US to end ban on openly gay troops
Pentagon chief Leon Panetta will on Friday end the ban on gays serving openly in America's armed services, certifying that repealing the 17-year-old law will not hurt the military's ability to fight, officials have confirmed.
His decision was expected and comes two weeks after the chiefs of the military services told Mr Panetta that ending the ban would not affect military readiness.
Dismantling the ban fulfils a 2008 campaign promise by President Barack Obama, who helped usher the repeal through Congress and signed it into law late last December.
The move also triggered vehement opposition from some in Congress and initial reluctance from military leaders, who worried that it could trigger a backlash and erode troop cohesion on the battlefield.
President Obama also is expected to certify the change. Repeal of the ban would become effective 60 days after certification, which could open the military to gays by the end of September.
The so-called "don't ask, don't tell" policy, was adopted during the Clinton administration and has come under an onslaught of legal challenges, including a court ruling early this month that ordered the US government to immediately stop enforcing the gay ban.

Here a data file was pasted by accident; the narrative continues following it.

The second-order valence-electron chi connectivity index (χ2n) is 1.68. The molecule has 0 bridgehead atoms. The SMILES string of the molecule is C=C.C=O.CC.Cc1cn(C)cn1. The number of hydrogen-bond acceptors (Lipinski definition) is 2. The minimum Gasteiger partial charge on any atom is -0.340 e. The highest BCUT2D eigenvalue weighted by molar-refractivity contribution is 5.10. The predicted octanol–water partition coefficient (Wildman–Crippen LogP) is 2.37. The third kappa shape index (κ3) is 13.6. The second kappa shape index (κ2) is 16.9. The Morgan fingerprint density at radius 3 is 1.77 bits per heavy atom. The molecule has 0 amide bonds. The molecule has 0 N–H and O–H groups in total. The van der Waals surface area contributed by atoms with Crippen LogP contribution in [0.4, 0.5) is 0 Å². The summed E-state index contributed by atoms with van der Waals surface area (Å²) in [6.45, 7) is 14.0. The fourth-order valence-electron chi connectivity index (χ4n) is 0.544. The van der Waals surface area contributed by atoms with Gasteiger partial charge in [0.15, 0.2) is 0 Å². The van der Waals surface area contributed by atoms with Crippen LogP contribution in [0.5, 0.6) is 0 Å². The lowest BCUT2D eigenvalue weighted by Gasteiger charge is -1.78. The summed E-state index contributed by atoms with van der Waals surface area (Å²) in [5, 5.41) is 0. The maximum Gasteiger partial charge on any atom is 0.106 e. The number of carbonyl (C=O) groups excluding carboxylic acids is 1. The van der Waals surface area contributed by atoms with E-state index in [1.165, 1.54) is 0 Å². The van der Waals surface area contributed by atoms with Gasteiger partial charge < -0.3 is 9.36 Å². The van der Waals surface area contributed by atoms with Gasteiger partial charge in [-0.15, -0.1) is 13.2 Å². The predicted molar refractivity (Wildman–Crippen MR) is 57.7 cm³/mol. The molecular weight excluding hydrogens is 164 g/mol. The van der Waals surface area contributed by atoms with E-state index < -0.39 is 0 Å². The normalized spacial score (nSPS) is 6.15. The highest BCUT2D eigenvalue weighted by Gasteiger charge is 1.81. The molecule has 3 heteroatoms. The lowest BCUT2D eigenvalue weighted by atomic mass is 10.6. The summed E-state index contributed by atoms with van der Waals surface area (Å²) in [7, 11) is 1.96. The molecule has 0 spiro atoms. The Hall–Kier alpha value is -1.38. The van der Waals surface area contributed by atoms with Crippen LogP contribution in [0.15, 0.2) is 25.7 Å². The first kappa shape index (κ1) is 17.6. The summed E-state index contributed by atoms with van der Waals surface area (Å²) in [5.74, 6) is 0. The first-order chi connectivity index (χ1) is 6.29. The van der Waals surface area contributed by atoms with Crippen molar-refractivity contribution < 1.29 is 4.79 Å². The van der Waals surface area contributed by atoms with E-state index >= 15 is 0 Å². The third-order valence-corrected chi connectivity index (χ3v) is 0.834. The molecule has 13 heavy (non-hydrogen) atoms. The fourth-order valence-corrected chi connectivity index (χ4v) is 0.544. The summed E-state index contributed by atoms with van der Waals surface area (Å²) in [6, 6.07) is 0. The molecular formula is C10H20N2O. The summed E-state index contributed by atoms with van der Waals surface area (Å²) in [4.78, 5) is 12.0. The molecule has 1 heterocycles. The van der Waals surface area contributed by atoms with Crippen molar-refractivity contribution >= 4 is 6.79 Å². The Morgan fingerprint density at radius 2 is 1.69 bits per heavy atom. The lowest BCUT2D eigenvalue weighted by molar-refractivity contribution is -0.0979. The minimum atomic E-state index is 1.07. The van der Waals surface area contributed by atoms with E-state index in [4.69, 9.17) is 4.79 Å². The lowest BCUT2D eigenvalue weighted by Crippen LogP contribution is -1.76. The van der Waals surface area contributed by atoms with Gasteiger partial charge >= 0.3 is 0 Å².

Days later, however, the Obama administration appealed, saying that abruptly ending the ban would complicate the orderly process for repeal that had already been set in motion.
A San Francisco appeals court agreed, but added a caveat that the government could not investigate, penalise or discharge anyone for being openly gay.
The military services have conducted extensive internal studies and about five months of training to gauge how troops would react to the change, which was triggered by a law passed by Congress and signed by Mr Obama in December.
A survey of US troops last year found that two-thirds would not care if the ban were lifted. Opposition to the repeal was strongest among combat troops, particularly US Marines.